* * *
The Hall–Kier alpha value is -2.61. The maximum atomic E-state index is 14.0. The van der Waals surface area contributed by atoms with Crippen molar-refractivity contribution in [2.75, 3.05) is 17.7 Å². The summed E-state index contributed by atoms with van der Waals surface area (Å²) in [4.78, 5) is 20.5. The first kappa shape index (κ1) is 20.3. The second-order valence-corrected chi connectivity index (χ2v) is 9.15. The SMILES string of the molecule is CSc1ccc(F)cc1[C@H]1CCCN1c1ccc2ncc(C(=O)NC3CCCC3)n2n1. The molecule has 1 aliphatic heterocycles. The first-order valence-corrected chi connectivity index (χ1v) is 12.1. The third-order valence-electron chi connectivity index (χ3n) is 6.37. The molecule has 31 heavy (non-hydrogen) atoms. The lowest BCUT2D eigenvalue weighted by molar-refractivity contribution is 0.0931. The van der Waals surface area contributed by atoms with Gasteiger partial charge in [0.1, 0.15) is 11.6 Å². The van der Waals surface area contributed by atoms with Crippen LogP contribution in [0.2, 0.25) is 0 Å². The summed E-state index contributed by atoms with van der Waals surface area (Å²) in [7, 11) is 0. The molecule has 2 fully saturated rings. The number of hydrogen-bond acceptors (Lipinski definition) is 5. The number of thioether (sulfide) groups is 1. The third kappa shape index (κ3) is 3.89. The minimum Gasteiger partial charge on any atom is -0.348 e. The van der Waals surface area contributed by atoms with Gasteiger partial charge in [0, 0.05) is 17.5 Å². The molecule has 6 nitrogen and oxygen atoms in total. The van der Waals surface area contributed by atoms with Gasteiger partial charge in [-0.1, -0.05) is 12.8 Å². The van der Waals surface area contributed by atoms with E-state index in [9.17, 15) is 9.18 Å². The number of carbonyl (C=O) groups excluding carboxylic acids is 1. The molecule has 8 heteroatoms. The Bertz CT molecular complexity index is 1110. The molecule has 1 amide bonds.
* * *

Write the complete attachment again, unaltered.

The Hall–Kier alpha value is -2.61. The maximum atomic E-state index is 14.0. The van der Waals surface area contributed by atoms with Crippen molar-refractivity contribution in [2.75, 3.05) is 17.7 Å². The summed E-state index contributed by atoms with van der Waals surface area (Å²) in [4.78, 5) is 20.5. The first kappa shape index (κ1) is 20.3. The second-order valence-corrected chi connectivity index (χ2v) is 9.15. The SMILES string of the molecule is CSc1ccc(F)cc1[C@H]1CCCN1c1ccc2ncc(C(=O)NC3CCCC3)n2n1. The molecule has 1 aliphatic heterocycles. The first-order valence-corrected chi connectivity index (χ1v) is 12.1. The third-order valence-electron chi connectivity index (χ3n) is 6.37. The molecule has 31 heavy (non-hydrogen) atoms. The lowest BCUT2D eigenvalue weighted by molar-refractivity contribution is 0.0931. The van der Waals surface area contributed by atoms with Gasteiger partial charge in [0.1, 0.15) is 11.6 Å². The van der Waals surface area contributed by atoms with Crippen LogP contribution in [0.2, 0.25) is 0 Å². The summed E-state index contributed by atoms with van der Waals surface area (Å²) in [7, 11) is 0. The molecule has 2 fully saturated rings. The number of hydrogen-bond acceptors (Lipinski definition) is 5. The number of thioether (sulfide) groups is 1. The third kappa shape index (κ3) is 3.89. The minimum Gasteiger partial charge on any atom is -0.348 e. The van der Waals surface area contributed by atoms with Gasteiger partial charge in [0, 0.05) is 17.5 Å². The molecule has 6 nitrogen and oxygen atoms in total. The van der Waals surface area contributed by atoms with Gasteiger partial charge in [-0.1, -0.05) is 12.8 Å². The van der Waals surface area contributed by atoms with E-state index in [9.17, 15) is 9.18 Å². The number of carbonyl (C=O) groups excluding carboxylic acids is 1. The molecule has 8 heteroatoms. The Bertz CT molecular complexity index is 1110. The molecule has 1 amide bonds.